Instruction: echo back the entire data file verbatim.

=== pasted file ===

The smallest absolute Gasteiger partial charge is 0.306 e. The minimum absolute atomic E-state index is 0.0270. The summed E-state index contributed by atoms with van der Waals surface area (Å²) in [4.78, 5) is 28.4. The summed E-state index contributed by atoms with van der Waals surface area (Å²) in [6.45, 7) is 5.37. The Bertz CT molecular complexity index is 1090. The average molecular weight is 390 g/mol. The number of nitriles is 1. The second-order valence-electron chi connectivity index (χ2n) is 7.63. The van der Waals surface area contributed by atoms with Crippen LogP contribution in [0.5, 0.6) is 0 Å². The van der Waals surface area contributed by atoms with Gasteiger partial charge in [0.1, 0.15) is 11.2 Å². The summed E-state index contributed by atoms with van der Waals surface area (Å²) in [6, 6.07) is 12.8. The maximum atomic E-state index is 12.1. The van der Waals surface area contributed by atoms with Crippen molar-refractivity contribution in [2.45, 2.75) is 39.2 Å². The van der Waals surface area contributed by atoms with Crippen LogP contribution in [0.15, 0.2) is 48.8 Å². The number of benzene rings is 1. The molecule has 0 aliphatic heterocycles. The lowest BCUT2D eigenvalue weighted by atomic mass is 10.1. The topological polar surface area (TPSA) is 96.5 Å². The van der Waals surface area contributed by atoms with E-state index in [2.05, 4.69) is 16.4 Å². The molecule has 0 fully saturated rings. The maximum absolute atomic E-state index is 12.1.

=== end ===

The smallest absolute Gasteiger partial charge is 0.306 e. The minimum absolute atomic E-state index is 0.0270. The summed E-state index contributed by atoms with van der Waals surface area (Å²) in [4.78, 5) is 28.4. The summed E-state index contributed by atoms with van der Waals surface area (Å²) in [6.45, 7) is 5.37. The Bertz CT molecular complexity index is 1090. The average molecular weight is 390 g/mol. The number of nitriles is 1. The second-order valence-electron chi connectivity index (χ2n) is 7.63. The van der Waals surface area contributed by atoms with Crippen LogP contribution in [0.5, 0.6) is 0 Å². The van der Waals surface area contributed by atoms with Gasteiger partial charge in [0.1, 0.15) is 11.2 Å². The summed E-state index contributed by atoms with van der Waals surface area (Å²) in [6, 6.07) is 12.8. The maximum atomic E-state index is 12.1. The van der Waals surface area contributed by atoms with Crippen molar-refractivity contribution in [2.45, 2.75) is 39.2 Å². The van der Waals surface area contributed by atoms with Crippen LogP contribution in [0.15, 0.2) is 48.8 Å². The number of benzene rings is 1. The molecule has 0 aliphatic heterocycles. The lowest BCUT2D eigenvalue weighted by atomic mass is 10.1. The topological polar surface area (TPSA) is 96.5 Å². The van der Waals surface area contributed by atoms with E-state index in [2.05, 4.69) is 16.4 Å². The molecule has 0 fully saturated rings. The maximum absolute atomic E-state index is 12.1.